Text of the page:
Scientific classification
Kingdom: Plantae
(unranked): Angiosperms
(unranked): Monocots
Order: Alismatales
Family: Araceae
Genus: Colocasia
Species: C. antiquorum
Binomial name
Colocasia antiquorum
  • Colocasia fontanesii Schott
  • Colocasia gaoligongensis H.Li & C.L.Long
  • Colocasia gongii C.L.Long & H.Li
  • Colocasia lihengiae C.L.Long & K.M.Liu
  • Colocasia tonoimo Nakai

Eddoe or Eddo is a tropical vegetable often considered identifiable as the species Colocasia antiquorum,[2] closely related to taro (dasheen, Colocasia esculenta), which is primarily used for its thickened stems (corms).[3][4] It has smaller corms than taro, and in all but the best cultivars there is an acrid taste that requires careful cooking.[3] The young leaves can also be cooked and eaten, but (unlike taro) they have a somewhat acrid taste.[3]

Eddoes appear to have been developed as a crop in China and Japan and introduced from there to the West Indies where they are sometimes called "Chinese eddoes".[3] They grow best in rich loam soil with good drainage, but they can be grown in poorer soil, in drier climates, and in cooler temperatures than taro.[3]

Eddoes are also called malangas in Spanish-speaking areas, but that name is also used for other plants of the Araceae family, including tannia (Xanthosoma spp.).[3] Eddoe is known as arvi or arbi in Urdu and Hindi and kochur mukhi in Bengali in South Asia, chembb or Chembu in Malayalam and Pindalu in Nepali language.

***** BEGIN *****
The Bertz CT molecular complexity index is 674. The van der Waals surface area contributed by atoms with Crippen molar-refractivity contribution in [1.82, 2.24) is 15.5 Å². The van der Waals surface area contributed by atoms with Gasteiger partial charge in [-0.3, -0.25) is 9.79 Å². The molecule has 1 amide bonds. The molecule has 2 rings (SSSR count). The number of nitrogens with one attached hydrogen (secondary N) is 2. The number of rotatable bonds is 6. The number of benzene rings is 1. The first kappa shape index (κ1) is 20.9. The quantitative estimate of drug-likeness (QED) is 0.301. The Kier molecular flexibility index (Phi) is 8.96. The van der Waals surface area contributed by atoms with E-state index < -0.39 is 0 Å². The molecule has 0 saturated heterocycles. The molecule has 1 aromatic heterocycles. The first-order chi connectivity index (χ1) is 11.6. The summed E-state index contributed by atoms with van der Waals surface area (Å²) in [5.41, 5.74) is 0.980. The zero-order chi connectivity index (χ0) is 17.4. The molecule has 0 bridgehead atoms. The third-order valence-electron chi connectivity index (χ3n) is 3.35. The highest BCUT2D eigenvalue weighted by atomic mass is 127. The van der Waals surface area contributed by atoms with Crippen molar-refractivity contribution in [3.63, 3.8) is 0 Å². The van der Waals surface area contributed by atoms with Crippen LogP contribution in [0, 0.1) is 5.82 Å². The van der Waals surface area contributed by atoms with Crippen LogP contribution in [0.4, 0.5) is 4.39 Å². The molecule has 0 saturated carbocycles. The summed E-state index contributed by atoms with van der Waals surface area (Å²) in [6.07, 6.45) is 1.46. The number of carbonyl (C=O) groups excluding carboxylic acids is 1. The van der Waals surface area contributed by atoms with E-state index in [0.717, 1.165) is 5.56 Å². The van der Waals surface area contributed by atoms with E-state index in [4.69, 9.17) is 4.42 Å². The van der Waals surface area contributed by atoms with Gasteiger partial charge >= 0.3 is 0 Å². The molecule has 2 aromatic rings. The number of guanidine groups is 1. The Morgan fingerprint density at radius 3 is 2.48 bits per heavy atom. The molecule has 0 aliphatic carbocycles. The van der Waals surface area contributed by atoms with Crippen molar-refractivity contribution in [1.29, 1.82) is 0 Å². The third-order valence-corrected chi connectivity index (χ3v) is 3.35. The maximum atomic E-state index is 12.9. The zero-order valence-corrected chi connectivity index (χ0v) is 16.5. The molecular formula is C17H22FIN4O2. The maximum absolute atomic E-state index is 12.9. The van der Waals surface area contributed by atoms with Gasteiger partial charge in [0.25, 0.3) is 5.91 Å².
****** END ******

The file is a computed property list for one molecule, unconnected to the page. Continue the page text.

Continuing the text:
Eddoes make part of the generic classification cará or inhame of the Portuguese language which, beside taro, also includes root vegetables of the genera Alocasia and Dioscorea. They are the most commonly eaten inhames/carás in the states of São Paulo, Rio de Janeiro and Espírito Santo, as well as surrounding regions of all.[5] They are also fairly common in Northeastern Brazil, where they might be called batata (literally "potato"), but less so than true yams of the genus Colocasia. According to Brazilian folk knowledge, the eddoes most appropriate to be cooked are those that are more deeply pink, or at least pinkish lavender, in the area where the leaves were cut.


Linnaeus originally described two species which are now known as Colocasia esculenta and Colocasia antiquorum of the cultivated plants that are known by many names including eddoes, dasheen, taro, but many later botanists consider them all to be members of a single, very variable species, the correct name for which is Colocasia esculenta.[6][7]


  1. "The Plant List: A Working List of All Plant Species". Retrieved 15 February 2015.
  2. Utilisation des aliments tropicaux: racines et tubercules, FAO, Rome, 1990, p. 35. ISBN 92-5-202775-0, google book.
  3. 1 2 3 4 5 6 Purseglove, J.W. 1972. Tropical crops. Monocotyledons. Longman & John Wiley, Harlow and New York.
  4. R. Tumuhimbise et al (2009) Growth and development of wetland-grown taro under different plant populations and seedbed types in Uganda. African Crop Science Journal, Vol. 17, No. 1, 2009, pp. 49-60
  5. Eatable: cará and inhame, column Nhac of the Paladar journal (Portuguese)
  6. Albert F. Hill (1939), "The Nomenclature of the Taro and its Varieties", Botanical Museum Leaflets, Harvard University, 7 (7): 113–118
  7. USDA GRIN Taxonomy, retrieved 24 April 2015

External links

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